By Abdulkadir Badsha Mukhtar
The National Emergency Management Agency (NEMA) has said this year’s rain forecast points to negative impacts on the agricultural, infrastructural, hydrological and health sectors of Nigeria with attendant socio-economic consequences.
NEMA Director General, Muhammad Sani-Sidi, made the revelation at a stakeholders’ consultative meeting on challenges of 2011 flood prevention, mitigation and preparedness in Abuja, yesterday.
While also noting that the forecast also indicates that the onset of rainfall may be earlier than normal, he said the agency has embarked on a paradigm shift from mainly providing post disaster relief to disaster risk reduction.
He said the agency had, after the release of NIMET 2011 weather prediction, met with relevant stakeholders in February 2011 and set a committee which identified potential threats and risks. “Some of the envisaged causes of flooding are: Erection of buildings across waterways; Poor management of dams; Excessive rainfall; Construction of buildings along waterways,” he said.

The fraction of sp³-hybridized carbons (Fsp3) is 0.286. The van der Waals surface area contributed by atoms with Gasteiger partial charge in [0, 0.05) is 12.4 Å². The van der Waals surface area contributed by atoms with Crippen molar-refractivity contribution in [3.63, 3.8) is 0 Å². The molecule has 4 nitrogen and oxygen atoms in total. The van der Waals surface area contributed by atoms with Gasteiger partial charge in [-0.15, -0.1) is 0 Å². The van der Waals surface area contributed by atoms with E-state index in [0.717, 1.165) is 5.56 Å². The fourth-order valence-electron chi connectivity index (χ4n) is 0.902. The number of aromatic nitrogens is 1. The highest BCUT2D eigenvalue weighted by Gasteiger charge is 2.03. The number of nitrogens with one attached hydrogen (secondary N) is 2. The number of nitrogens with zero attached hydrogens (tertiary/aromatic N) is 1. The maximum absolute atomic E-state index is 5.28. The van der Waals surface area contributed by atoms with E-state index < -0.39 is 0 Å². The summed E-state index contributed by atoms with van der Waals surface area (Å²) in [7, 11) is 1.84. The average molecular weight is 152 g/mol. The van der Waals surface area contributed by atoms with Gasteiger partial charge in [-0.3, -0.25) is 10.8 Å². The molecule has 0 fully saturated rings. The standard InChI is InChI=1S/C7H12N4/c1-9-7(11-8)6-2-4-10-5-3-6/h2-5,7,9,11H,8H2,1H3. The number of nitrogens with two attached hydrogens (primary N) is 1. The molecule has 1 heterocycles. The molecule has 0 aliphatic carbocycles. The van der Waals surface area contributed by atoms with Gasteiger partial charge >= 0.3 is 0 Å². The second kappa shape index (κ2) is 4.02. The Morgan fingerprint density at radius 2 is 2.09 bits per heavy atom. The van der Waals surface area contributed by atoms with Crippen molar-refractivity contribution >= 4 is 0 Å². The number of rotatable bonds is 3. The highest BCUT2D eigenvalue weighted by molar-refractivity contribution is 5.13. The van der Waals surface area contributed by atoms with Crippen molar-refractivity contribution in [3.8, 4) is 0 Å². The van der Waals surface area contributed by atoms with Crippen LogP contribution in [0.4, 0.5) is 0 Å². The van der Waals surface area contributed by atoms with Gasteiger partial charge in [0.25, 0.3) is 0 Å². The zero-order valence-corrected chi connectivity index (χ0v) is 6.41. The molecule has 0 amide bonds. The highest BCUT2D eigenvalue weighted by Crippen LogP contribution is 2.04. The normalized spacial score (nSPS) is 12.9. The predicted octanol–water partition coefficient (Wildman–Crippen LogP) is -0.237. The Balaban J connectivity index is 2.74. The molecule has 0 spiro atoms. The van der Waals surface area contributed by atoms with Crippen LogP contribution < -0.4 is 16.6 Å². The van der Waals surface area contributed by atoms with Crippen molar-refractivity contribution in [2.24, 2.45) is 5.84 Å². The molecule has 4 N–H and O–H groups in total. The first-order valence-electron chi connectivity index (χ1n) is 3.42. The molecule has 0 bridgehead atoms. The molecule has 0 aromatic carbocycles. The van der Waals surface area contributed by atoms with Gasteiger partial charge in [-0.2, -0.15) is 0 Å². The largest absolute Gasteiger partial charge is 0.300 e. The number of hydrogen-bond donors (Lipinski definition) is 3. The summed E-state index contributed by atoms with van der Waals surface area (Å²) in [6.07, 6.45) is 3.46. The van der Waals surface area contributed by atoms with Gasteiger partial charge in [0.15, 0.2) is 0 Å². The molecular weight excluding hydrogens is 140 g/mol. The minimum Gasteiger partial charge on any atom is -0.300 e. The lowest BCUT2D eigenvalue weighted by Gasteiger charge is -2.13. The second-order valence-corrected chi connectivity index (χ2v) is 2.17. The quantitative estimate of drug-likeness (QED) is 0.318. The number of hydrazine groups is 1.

He also informed that the agency sent a formal letter to state governments and relevant stakeholders drawing their attention to these issues and proffering remedies to forestall possible incidents as witnessed in many parts of Nigeria in 2010.
It would be recalled during the 2010 rainy season, Anambra, Bayelsa, Benue, Cross River, Delta, Ebonyi, Ekiti, Enugu, Imo, Jigawa, Kaduna, Katsina, Kebbi, Kogi, Kwara, Lagos, Niger, Ogun, Ondo, Osun, Oyo, Sokoto and Yobe witnessed excessive flooding.
“The major cause of the flooding was excessive rainfall, with dam breakages and blockage of drainage systems exacerbating the problem as predicted by the Nigerian Meteorological Agency (NIMET),” he said.
Source: Daily Trust, Thursday, 19 May 2011